by Staff Writers
Damascus (AFP) Feb 25, 2013
The Syrian regime has denied firing Scud missiles at armed rebels, including in Aleppo where a watchdog says 58 people were killed when missiles hit the northern city, a Russian broadcaster quoted a Syrian minister as saying on Monday.
The regime "denies the use by Syrian forces of Scud missiles in battles against the armed opposition," Syrian Information Minister Omran al-Zohbi said in an interview with Arabic-language Russia Today.
Syria's opposition and activists have accused the regime army of firing three powerful missiles at Aleppo city from military base 155 near Damascus on Friday.
The Syrian Observatory for Human Rights says at least 58 people, among them 36 children, were killed when the surface-to-surface missiles struck the Tariq al-Bab district in eastern Aleppo city.
The strikes triggered severe condemnation from Washington which described the incident as "the latest demonstrations of the Syrian regime's ruthlessness and its lack of compassion for the Syrian people it claims to represent".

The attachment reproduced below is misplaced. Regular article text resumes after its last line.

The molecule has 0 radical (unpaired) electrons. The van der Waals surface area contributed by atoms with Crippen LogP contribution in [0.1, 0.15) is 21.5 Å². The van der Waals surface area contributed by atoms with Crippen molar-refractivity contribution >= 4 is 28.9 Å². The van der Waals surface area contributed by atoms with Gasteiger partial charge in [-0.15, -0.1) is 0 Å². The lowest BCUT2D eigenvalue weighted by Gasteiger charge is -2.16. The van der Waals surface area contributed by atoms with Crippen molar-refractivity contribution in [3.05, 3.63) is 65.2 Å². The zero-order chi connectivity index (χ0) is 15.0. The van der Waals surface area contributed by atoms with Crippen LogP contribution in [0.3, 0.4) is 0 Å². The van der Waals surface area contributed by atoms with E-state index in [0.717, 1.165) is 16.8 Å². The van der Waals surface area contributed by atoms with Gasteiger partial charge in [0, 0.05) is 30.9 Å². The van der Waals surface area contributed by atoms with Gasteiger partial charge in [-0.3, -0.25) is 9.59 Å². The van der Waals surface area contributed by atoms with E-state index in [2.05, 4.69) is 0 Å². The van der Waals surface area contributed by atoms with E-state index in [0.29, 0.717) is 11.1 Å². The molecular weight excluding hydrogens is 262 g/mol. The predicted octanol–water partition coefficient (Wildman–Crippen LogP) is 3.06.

In a separate interview, Zohbi denied allegations that members of Iran's elite Revolutionary Guards were fighting alongside the Syrian army against rebels.
"There isn't a single Iranian -- Revolutionary Guard or otherwise -- on the battlefield, or intervening directly in the Syrian army's mission," Zohbi told Iranian Arabic-language television channel Al-Alam.
Any suggestion that Iranians have joined the battle against the insurgency is "an attempt to undermine the Syrian state and Iran", he said, adding that it is "difficult to sabotage ... historic" relations between Damascus and its key regional ally Tehran.